By Chrystia Freeland
Friday, September 10, 2010; A25
The pre-election economic treats that President Barack Obama handed out this week included several intended specifically for business: research and development tax credits, for instance, and the small-business tax breaks he is pushing to introduce in the face of Republican congressional opposition. But these familiar sweeteners won't be nearly enough to reverse one of the most significant estrangements of the first two years of the Obama administration -- the rift between the White House and business.
Two years ago, candidate Obama was the darling of the CEO class: Hedge fund titans, Silicon Valley entrepreneurs and even registered Republican chief executives from the Midwest flocked to his banner. Today, America's business leaders -- even those who raised millions for him in 2008 -- have turned on their president: "Socialist" is among the nicer epithets some use when describing Obama.
For Democratic politicos, this virulent critique is especially painful because it is so out of sync with the views of the party's traditional base. The MoveOn activists, union leaders and progressive pundits are as united as the C-suite in their verdict on the president -- only in their opinion, he has sold out to big business, particularly its Wall Street wing.
That's why conventional wisdom on the left is advising the president to abandon his milquetoast ways and go on the offensive against the capitalist overlords. He should model himself, as Chris Matthews suggested last week, on Franklin Roosevelt, who said of the country's bankers: "They are unanimous in their hate for me -- and I welcome their hatred." In a similar vein, Post columnist Harold Meyerson recently urged Obama to "acknowledge how our power elites have betrayed Main Street America" and to take a lesson from FDR's tirades against the "money-changers" on Wall Street.
If you want to play traditional political hardball, that advice makes sense: The bankers hate the president anyway, so why not embrace that sentiment and use it to reenergize his core constituency?
But if the president wants to be true to the worldview that got him elected in 2008 -- his pursuit of a "more perfect union" -- he should do something completely different. And in the process, he might find himself transforming the American conversation about capitalism and society.
Obama needs to reframe the discussion about business and taxes and regulation. Right now, that debate is being waged as a class war. The left rages against "casino capitalism" and the evil businessmen who wrecked the economy and must now pay to fix it. On the other side of the ring, Wall Street is using the same "warring camps" language. Not everyone (thank goodness!) goes as far as Blackstone Group Chairman Steve Schwarzman, with his ill-judged comparison to Hitler's invasion of Poland, but fund manager Dan Loeb spoke for the broader financial fraternity last month when he accused the president of abandoning free-market capitalism and the Constitution's guarantee of freedom from "nonpunitive" taxation.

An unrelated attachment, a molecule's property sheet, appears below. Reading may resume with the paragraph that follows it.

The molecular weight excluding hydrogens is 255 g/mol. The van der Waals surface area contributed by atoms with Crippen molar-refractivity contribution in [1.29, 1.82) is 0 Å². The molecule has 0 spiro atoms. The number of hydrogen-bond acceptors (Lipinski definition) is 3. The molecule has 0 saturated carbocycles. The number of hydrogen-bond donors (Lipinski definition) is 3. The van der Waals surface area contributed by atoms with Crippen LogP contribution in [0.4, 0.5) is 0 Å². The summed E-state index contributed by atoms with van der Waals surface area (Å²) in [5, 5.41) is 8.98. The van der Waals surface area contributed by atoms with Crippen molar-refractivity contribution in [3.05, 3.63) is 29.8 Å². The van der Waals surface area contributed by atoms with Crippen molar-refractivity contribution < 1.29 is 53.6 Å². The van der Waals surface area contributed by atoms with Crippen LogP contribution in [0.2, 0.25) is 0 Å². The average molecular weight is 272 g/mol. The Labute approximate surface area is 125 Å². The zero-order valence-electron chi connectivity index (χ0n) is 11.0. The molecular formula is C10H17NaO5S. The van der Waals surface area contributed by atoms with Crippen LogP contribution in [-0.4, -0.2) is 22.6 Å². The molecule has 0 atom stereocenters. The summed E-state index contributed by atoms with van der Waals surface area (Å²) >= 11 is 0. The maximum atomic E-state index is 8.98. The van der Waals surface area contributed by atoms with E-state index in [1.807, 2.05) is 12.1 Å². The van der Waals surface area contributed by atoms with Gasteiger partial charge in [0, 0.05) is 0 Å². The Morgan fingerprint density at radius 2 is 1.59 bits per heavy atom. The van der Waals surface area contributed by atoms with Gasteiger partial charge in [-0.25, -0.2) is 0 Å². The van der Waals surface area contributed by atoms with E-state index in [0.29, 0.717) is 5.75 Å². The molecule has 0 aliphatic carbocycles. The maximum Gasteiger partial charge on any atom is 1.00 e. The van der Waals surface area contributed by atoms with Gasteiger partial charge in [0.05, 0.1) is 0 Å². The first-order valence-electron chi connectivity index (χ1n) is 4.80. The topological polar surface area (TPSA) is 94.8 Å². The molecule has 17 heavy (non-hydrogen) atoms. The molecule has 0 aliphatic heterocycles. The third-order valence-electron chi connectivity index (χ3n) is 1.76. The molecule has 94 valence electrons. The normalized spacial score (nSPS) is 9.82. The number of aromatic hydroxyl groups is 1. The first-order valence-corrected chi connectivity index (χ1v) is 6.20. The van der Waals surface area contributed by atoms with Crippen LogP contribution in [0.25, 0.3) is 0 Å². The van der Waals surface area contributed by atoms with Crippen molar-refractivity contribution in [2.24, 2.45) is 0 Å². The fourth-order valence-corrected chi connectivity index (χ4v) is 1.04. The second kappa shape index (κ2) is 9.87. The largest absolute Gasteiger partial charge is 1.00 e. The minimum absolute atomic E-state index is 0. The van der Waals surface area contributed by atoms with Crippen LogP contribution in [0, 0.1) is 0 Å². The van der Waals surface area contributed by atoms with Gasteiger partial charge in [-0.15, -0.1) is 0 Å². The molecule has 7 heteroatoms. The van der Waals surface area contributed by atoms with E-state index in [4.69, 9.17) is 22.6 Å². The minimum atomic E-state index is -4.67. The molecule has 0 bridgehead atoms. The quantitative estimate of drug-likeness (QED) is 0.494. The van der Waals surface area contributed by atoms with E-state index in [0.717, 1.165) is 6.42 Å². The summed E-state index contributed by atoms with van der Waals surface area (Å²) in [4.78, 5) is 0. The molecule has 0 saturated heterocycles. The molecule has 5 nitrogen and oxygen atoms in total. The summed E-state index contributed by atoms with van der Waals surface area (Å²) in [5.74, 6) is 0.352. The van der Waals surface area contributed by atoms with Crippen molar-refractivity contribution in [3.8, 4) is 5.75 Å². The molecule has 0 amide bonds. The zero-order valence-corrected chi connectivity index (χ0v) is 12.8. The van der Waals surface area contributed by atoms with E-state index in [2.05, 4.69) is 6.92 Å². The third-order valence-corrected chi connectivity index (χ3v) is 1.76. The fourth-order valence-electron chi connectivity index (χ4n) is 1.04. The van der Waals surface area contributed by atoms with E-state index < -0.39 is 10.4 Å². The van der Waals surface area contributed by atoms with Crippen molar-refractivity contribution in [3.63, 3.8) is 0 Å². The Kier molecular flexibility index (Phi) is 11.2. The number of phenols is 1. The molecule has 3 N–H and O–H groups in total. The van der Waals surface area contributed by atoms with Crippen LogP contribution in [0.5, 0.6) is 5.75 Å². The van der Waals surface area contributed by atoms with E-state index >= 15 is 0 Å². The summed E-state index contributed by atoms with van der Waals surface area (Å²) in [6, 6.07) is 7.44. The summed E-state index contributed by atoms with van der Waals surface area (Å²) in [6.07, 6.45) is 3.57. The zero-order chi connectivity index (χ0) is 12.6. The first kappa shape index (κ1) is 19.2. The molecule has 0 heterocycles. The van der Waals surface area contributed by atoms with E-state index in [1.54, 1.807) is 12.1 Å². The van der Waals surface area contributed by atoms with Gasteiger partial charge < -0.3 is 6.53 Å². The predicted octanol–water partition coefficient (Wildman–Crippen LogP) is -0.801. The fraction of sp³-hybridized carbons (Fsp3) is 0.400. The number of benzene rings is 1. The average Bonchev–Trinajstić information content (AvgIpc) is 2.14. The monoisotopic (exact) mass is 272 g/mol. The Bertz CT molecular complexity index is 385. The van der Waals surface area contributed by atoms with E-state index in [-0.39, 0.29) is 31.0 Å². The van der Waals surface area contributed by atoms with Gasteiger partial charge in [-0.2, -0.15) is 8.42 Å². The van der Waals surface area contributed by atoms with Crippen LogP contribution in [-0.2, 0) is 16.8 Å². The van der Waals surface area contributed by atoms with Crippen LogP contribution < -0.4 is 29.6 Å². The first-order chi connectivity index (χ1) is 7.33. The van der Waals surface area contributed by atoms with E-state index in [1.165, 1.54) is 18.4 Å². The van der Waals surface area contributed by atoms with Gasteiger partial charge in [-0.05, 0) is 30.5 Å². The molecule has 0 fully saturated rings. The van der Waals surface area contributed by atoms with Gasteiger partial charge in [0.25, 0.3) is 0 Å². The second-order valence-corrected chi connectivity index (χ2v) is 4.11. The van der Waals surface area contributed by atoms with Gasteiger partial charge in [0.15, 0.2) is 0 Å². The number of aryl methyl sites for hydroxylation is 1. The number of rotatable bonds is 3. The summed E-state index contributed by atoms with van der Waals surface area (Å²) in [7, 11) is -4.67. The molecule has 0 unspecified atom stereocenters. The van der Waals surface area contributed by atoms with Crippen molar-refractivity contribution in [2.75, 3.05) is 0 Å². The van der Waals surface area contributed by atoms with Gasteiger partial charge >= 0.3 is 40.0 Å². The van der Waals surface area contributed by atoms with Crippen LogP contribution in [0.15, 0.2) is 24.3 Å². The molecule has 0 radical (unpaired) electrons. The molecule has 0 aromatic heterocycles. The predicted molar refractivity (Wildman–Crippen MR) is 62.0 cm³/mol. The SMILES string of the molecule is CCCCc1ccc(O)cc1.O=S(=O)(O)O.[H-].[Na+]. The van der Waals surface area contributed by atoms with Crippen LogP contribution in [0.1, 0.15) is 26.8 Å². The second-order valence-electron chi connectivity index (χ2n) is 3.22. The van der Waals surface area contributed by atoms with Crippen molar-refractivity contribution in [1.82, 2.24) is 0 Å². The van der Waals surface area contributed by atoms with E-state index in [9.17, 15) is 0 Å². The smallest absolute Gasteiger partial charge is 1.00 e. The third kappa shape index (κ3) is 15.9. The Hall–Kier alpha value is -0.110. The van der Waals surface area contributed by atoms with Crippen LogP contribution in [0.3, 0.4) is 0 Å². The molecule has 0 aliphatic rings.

The president is partly to blame for this zero-sum mentality. The business case for ill-treatment by the White House is pretty overblown -- remember the Troubled Assets Relief Program (initially ringing up at $700 billion) and the gift that keeps on giving: cheap money from the Fed. Yet when it comes to rhetoric, this eloquent president has made critical missteps. The worst came in spring 2009, when he attacked the "speculators" who held Chrysler bonds. He was also out of line in permitting the denunciation of Goldman Sachs; all the name-calling notwithstanding, Goldman is probably the Wall Street firm least to blame for the 2008 crisis.
Painting affluent bankers as America's villains is no doubt fun, especially when your base is egging you on. But it is a big philosophical mistake. It invites a malign interpretation of the tighter regulation Obama's administration has already imposed and the higher taxes on the rich he has promised. And when you rail against nasty speculators, you shouldn't be surprised if business accuses you of imposing more rules and higher taxes as a punishment.
That's the wrong way of looking at things. Stricter regulation of financial services is necessary not because American bankers were bad, but because the rules governing them were. Higher taxes on the rich are necessary not because the wealthy are undeserving or made their money unfairly, but because America is broke and, in this age of income inequality, the super-rich are the people who can best afford to pay more. Taxes aren't punishment for a crime; they are how we contribute to the society we inhabit.
If Obama really believes in capitalism -- as he surely does -- he needs to stop demonizing business. If he gets this right, he might just convince some of his erstwhile banker buddies that higher taxes and more regulation aren't an attack on capitalism or on capitalists -- they are his effort to make this capitalist democracy work better for everyone. Surely that would be change both Wall Street and Main Street could believe in.
Chrystia Freeland is global editor at large for Thomson Reuters. She is writing a book about the global super-elite.